Salmonella spp. are a leading cause of foodborne disease in humans worldwide. While gastroenteritis is the most common presentation in healthy adults, systemic disease can also occur, particularly in those who are immunocompromised including children and the elderly. Focal extraintestinal infections can also be seen. Salmonellosis is generally self-limiting in healthy people, although long term side effects can occur.
In animals, Salmonella spp. primarily cause enteritis and septicemia; however, many species carry the bacterium asymptomatically and shed it in their feces. Ingestion of contaminated animal products, such as eggs, poultry, pork, and other meats is a major route of transmission in humans. Outbreaks associated with nonanimal foods, such as fresh produce and peanut butter, have been increasingly reported in recent years. Direct contact is also a potential route of transmission, particularly for high-risk animals such as reptiles, chicks and ducklings, although other animals may also transmit the bacterium to humans.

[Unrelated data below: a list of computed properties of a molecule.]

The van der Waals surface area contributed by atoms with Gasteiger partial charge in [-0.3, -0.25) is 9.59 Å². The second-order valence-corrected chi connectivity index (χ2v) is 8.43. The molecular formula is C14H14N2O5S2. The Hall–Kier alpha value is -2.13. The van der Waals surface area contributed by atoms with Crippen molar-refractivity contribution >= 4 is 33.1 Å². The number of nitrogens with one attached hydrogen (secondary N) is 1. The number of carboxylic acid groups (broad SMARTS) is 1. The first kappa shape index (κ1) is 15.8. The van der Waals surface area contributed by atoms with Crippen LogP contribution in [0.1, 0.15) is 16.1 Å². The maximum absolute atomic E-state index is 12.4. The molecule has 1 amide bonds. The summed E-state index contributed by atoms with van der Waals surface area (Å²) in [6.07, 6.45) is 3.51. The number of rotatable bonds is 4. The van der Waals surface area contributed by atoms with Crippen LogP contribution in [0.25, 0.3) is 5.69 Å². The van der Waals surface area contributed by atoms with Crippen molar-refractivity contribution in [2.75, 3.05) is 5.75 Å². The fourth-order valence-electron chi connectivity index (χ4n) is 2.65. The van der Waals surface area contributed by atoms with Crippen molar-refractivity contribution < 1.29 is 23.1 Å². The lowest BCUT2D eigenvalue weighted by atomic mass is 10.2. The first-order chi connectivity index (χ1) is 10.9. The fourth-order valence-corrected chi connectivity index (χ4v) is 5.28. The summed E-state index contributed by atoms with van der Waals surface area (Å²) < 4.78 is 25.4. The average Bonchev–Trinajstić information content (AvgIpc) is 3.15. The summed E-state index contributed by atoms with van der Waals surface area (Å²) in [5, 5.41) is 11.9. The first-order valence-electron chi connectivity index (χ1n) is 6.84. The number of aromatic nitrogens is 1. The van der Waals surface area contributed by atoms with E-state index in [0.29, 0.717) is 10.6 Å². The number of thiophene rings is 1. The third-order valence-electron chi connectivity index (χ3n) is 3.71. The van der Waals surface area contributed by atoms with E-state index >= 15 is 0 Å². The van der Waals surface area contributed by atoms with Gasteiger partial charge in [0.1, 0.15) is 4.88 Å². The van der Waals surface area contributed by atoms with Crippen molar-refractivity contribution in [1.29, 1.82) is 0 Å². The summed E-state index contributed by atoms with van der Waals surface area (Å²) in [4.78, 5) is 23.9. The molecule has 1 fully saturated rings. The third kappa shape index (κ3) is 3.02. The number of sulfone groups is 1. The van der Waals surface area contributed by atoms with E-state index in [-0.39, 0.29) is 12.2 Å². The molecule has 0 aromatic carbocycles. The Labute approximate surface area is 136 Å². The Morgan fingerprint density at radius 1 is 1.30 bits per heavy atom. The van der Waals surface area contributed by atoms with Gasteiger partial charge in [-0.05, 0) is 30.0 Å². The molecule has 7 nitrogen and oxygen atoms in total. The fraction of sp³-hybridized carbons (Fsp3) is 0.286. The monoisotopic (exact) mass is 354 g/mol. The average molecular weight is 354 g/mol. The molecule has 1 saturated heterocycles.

Resistance to antibiotics used to treat salmonellosis in humans and animals, including fluoroquinolones and third generation cephalosporins, is occurring in many parts of the world.
Iowa State University
Iowa State University Center for Food Security and Public Health, "Salmonellosis" (2013). Center for Food Security and Public Health Technical Factsheets. 116.